Monthly Archives: February 2014

Can You Handle the Truth?

How often do you wonder what is true?  We are bombarded with information, disinformation, opinion pretending to be news and entertainment feigning real life, 24/7.  This plays on our feelings of insecurity and keeps us confused.

A brief search on three issues that came to mind, delivered completely different information:

Is a mini ice age on the way? Scientists warn the Sun has ‘gone to sleep’ and say it could cause temperatures to plunge 

www.dailymail.co.uk 18 January 2014

Global warming continues and won’t be stopped by wishful thinking   www.theguardian.com 30 January 2014

 

LA Times Sounds Alarm: West Coast Update – Stop Eating Pacific Ocean Seafood Now! Major Fukushima Radiation Warning!!!  Beforeitsnews.com  January 6, 2014

DEC says Alaska fish are safe to eat Juneauempire.com  January 23, 2014

 

Dentists: Fluoride in water supply is safe  Foxforkc.com February 10, 2014,

Harvard Professor: Fluoride Toxic to Children, Linked to Autism  Ecowatch.com February 20, 2014

 

You could argue that the information you find is biased according to the political leanings of the source, but that just highlights the problem; in Mephisto’s hall of smoke and mirrors, how do you know what is true?  Where do you go to find the Truth?  What is Truth anyway?

Truth is different to fact.  Facts are self-evident, perceivable by the senses impersonal and tend to be more permanent.  For example, snow is cold.  In contrast, truth is dynamic, subjective and tends to describe a relationship between the truth-holder and an aspect of the natural world.  For example, it is true that I am sitting here in my cabin in Galicia and it’s raining.  I might not be here tomorrow and the weather might change, but that does not diminish the truth of this moment.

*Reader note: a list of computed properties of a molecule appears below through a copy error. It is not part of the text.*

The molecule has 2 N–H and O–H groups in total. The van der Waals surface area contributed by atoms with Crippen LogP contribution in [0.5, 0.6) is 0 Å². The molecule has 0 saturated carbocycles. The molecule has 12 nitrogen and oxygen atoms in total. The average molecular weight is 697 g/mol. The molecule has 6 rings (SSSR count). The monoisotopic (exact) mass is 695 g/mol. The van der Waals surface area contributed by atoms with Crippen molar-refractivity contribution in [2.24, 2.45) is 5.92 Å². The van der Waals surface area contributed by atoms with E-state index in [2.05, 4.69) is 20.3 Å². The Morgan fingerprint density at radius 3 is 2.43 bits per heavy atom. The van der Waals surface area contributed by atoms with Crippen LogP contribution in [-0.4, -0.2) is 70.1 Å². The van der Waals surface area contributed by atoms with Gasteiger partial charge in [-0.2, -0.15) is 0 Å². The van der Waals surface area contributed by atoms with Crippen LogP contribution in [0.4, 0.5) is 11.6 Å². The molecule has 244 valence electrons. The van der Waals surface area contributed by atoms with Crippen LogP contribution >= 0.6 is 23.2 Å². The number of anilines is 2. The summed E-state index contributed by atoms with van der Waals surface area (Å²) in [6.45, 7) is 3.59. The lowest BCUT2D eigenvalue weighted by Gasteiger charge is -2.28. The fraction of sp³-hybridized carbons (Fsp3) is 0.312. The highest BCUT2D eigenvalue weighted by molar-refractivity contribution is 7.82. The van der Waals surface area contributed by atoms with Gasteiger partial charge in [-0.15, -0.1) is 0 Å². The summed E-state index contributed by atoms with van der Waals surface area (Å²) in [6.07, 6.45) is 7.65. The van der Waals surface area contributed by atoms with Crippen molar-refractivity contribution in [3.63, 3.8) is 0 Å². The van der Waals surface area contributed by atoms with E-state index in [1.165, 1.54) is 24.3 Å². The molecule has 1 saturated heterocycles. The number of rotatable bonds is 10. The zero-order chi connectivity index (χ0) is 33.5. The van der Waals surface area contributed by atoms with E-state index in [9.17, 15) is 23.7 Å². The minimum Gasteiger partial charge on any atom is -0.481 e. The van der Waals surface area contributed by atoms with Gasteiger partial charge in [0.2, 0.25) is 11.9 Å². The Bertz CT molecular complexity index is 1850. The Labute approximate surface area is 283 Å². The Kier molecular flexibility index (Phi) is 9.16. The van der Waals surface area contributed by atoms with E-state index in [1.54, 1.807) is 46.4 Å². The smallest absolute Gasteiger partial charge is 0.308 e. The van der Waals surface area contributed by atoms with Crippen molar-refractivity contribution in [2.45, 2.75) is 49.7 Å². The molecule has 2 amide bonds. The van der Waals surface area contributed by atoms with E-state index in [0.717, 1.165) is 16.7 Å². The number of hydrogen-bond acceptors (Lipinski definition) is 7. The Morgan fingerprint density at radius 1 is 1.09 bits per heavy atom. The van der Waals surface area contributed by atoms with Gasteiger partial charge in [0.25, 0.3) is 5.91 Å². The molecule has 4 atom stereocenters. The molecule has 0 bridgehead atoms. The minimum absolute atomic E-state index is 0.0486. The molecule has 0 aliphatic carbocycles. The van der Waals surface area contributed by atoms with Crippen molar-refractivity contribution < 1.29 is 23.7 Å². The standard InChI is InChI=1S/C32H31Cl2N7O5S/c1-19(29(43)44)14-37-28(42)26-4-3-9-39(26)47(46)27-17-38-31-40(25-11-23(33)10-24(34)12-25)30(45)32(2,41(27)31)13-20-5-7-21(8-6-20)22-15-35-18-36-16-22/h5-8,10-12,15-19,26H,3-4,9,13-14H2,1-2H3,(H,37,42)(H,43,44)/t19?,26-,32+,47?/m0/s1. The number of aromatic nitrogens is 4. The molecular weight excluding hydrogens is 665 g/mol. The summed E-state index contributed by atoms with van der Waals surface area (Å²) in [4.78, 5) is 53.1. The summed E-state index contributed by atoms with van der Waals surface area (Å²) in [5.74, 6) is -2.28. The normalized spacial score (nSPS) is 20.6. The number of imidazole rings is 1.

Truth is experienced and it is participatory.   It is a state of sublime coherence between the individual and reality, totally ‘in the moment’ and without doubt or mental chatter. All humans have the innate ability to experience Truth.  So why do we find it so difficult?

First off, you cannot experience Truth by thinking about it.  Truth is felt, not thought.  Thought is the initiator; what Truth are you seeking?  But Truth is a full mind/body/spirit experience.  There are three steps to discovering the Truth:

1. The first step is preparation.  It is difficult to experience Truth if your body is toxic.  Truth is experienced in the body, before it is recognised by the brain, but many of us have forgotten what Truth feels like and we often ignore the signal.  If you are viewing reality through a dirty window, no matter how much Truth or Beauty there might be out there, you are only going to catch a glimpse of it through the grime. 

Confusion and difficulty in experiencing Truth are symptoms of stress, ill health and         toxicity.  However, as soon as you begin to clean up your internal environment, eat more healthily, exercise, drink enough water etc., your cognitive ability improves and your awareness grows.

Connection with Nature is also part of preparation.  Truth is an aspect of reality and you don’t find reality on TV, the internet or even in a book.  Walking barefoot has enormous health benefits and reconnects us to the Schumann Resonance, which recharges our cellular batteries and protects us from harmful EMFs while we are in contact.  Part of our difficulty in recognizing Truth is because our brains are too fogged up with unnatural electronic static to be able to decode the information being received.  Get outside and see the beauty of the real sunrise, sunset, new moon and full moon and your body will automatically begin to get back in sync with reality.